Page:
Atop the tanks, the cupola, or headhouse, measured 14 feet wide, 24 3/4 feet long, and 21 1/2 feet high.

This is a single-leg elevator with the boot and head pulleys spaced 150 feet apart. The boot pulley was 60 x 12 x 2 3/16 inches while the head pulley was 1 1/4 inches wider. The head turned at 40 rpm thanks to a 25-horsepower Howell motor. The pulleys carried an 11-inch, 6-ply Calumet belt with cups 10 inches wide and 6 inches deep spaced 7 1/2 inches apart.

IMG_20200104_100430644_HDRTheoretical leg capacity rated at 5,972 bushels per hour; actual capacity was 80 percent of theoretical, which rounded off to 4,780 (4,777.6) bushels per hour. This required just 22.3 horsepower.

J.B. Ehrsam and Sons Manufacturing Co. provided the hand-operated manlift.

The dump grate was 6 x 5 feet.

With the 10-bushel load-out scale and 8 1/4-inch spout, we can’t guess how long it would take to fill a rail car with corn, but a fascinating document we found suggests that filling a car with wheat would take about 80 minutes.

 

Farmers Union Cooperative operates a well-preserved Tillotson elevator in Cedar Bluffs, Nebr.

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By Ronald Ahrens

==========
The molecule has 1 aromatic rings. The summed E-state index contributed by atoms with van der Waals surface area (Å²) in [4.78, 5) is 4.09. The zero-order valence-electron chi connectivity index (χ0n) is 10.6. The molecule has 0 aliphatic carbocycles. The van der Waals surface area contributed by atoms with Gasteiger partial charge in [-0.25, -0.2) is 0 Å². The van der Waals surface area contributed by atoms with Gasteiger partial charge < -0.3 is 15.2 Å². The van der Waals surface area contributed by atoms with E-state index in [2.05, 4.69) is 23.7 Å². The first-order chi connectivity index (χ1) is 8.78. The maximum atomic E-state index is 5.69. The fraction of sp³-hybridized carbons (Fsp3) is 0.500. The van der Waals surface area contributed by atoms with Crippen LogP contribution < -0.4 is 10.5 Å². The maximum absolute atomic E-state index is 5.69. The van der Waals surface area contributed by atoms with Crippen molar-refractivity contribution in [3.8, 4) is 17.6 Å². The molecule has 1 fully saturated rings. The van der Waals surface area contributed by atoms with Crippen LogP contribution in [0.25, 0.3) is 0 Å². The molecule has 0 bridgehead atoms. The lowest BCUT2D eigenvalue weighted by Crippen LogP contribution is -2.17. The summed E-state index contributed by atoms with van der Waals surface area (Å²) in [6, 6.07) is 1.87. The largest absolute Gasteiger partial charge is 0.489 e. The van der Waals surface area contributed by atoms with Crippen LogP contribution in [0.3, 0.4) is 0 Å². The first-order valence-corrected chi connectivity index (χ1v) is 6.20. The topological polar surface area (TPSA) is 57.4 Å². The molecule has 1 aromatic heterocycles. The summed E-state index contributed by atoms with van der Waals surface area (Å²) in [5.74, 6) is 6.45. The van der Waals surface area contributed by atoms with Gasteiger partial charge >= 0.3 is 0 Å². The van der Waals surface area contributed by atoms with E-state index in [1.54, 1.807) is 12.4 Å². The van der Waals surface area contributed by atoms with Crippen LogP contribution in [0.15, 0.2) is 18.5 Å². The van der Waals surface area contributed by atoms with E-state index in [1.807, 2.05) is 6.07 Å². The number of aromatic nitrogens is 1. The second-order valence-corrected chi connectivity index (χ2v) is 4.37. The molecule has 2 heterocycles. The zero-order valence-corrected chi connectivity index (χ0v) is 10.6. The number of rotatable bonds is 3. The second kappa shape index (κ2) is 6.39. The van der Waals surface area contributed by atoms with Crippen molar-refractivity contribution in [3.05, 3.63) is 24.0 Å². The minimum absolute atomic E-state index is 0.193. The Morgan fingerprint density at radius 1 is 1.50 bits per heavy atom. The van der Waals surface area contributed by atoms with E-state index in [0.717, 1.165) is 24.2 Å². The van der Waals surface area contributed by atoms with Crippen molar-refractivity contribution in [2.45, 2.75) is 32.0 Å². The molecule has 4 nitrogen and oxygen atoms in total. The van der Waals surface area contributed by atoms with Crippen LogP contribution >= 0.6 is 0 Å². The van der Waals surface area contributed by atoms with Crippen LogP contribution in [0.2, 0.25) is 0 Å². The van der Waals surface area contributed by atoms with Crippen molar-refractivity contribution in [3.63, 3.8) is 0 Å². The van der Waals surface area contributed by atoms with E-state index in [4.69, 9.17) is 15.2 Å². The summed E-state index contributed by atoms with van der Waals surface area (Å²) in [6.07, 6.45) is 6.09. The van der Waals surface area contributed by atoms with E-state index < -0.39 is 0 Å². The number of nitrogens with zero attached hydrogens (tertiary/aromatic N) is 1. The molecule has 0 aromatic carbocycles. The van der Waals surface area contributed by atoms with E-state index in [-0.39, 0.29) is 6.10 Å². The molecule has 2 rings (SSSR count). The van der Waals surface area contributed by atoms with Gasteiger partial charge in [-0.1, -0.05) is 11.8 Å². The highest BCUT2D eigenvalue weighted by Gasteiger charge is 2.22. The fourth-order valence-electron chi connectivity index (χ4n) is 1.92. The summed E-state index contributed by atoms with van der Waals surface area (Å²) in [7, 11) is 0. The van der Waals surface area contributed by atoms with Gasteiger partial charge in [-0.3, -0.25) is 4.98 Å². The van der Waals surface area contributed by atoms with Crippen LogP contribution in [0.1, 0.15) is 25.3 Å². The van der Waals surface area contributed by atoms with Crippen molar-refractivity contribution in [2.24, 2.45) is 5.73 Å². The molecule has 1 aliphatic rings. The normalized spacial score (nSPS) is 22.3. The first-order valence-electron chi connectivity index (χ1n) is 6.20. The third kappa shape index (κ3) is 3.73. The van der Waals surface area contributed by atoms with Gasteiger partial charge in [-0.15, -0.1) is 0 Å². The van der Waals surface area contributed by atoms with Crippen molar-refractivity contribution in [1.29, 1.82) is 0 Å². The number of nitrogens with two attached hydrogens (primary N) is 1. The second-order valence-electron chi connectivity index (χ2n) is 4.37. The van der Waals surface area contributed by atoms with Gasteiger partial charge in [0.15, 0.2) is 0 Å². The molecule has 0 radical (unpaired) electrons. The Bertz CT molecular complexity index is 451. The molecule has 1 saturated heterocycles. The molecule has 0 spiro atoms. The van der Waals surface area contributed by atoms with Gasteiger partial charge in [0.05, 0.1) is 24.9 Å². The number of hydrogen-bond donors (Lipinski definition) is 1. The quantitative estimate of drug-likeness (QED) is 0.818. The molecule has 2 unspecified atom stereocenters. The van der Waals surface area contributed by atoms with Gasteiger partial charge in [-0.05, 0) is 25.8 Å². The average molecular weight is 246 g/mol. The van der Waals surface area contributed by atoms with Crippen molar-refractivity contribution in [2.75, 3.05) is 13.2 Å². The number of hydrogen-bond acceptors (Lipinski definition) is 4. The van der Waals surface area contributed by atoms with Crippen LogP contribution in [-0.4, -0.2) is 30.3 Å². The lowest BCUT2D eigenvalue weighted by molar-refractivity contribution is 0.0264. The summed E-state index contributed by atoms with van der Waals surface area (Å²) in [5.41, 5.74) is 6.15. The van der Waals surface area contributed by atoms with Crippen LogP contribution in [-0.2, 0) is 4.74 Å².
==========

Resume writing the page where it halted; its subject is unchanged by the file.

Ace scout Rose Ann Fennessy and I visited five Tillotson elevators in Nebraska’s Saunders and Butler Counties on Jan. 4. 

IMG_20200102_163303436The first was at Cedar Bluffs, a village of 600 overlooking the Platte River. The Farmers Union Cooperative Association location was quiet when we arrived around 9.30 a.m., so we invited ourselves to walk the site and take photos.

Cedar Bluffs is a smart-looking operation, as might be expected from “Nebraska’s Oldest Cooperative Since 1888.” The main house, about to celebrate its 70th birthday, and the annex that came along nine years later appear to be in fine shape.

Tillotson Construction Co., of Omaha, completed this 130,675-bushel elevator in 1950–a big year in eastern Nebraska: my grandfather Reginald’s company also built elevators in Bellwood, Aurora, Omaha, and Wahoo.

Nebraska 2020The Cedar Bluffs job is noteworthy for its rectangular headhouse. The company’s graceful signature, the oval headhouse, was still to be perfected.

Other elevators built in this same year–namely, Wahoo and Richland–reflect the movement toward ovalization.

Another unusual circumstance is the lack of a central driveway going through the structure. A note with the entry says, “Truck Dump Grate No Dr’way.”

A history on the co-op’s website shows that “Elevator C, the first concrete elevator” was built in 1950 for $60,000. The co-op, which dates from 1888, had paid $10,000 for a steam-powered elevator and sheds in 1915. In 1934, the 40,000-bushel Elevator A was constructed. Six years later, Elevator B was acquired from Updike Grain Co. for $5,000 but was “disposed of” later.

The co-op lists capacity of Elevator C at 110,000 bushels–a discrepancy when compared to Tillotson records.